Guest Blogpost from Richard Lynch: Unemployment figures are still dreadful

The latest Labour Market Statistics, which mainly cover the three month period to end December 2011, provide more bad news on jobs and suggest that there is worse to come.

Overall unemployment increased by 48,000 to 2.67 million over the quarter, giving an unemployment rate of 8.4%. The figure for the number unemployed was 179,000 higher than a year earlier and included 860,000 who have been out of work for over 12 months. The number unemployed for two years or more was 423,000 over the same period.

Male unemployment increased by 16,000 to 1.55 million and female unemployment increased by 32,000 to 1.23 million. Youth unemployment increased by 22,000 to 1.04 million, giving an unemployment rate for 16-24 year olds of 22.2%.

unemployment
unemployment (Photo credit: Sean MacEntee)

The number of people working part-time because they could not find a full-time job increased by 83,000 to 1.35 million over the quarter, the highest figure since comparable records began 20 years ago.

The number of ‘economically inactive’ people fell by 78,000 to 9.29 million, giving an economic inactivity rate of 23.1%. (Economically inactive people are 16-64 year olds who are not working but who are not included in the unemployment figures because they had not been looking for work over the previous four weeks and were not available to start work within the following two weeks. They include the long-term sick, home makers, early retirees and those who have simply given up trying to find work.)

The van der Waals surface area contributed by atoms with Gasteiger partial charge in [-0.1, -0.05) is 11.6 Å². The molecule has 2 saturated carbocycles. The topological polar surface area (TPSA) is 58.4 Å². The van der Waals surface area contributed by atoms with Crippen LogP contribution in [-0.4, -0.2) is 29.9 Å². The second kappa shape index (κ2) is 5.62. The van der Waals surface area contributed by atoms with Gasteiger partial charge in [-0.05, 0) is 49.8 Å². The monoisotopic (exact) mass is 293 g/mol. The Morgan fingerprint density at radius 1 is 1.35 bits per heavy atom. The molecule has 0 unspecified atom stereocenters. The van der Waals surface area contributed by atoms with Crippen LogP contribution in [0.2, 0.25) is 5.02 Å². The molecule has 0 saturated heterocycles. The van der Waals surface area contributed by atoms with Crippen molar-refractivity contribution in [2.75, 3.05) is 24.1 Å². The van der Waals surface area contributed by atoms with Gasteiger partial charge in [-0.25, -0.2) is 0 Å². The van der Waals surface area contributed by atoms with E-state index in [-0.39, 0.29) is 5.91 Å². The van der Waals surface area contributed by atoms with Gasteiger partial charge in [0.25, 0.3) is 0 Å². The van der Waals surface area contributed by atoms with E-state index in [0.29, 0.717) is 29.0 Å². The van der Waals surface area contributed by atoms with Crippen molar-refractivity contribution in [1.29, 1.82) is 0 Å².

The number of Jobseeker’s Allowance claimants increased by 6,900 in January 2012 to 1.6 million, giving a claimant count of 5%.

The number of job vacancies increased by 11,000 to 476,000 in the three months to October 2011, but this still left an average of over 5.6 unemployment people chasing every vacancy.

According to the Financial Times, most economists expect unemployment to rise further over the coming months, with many predicting a peak of 2.8 or 2.9 million.

Richard Lynch is a Dudden Hill resident. He is a retired Unite the Union official and currently conducts voluntary work on employment rights for the Brent Community Law Centre. He also acts as an accompanying representative for the GMB union.

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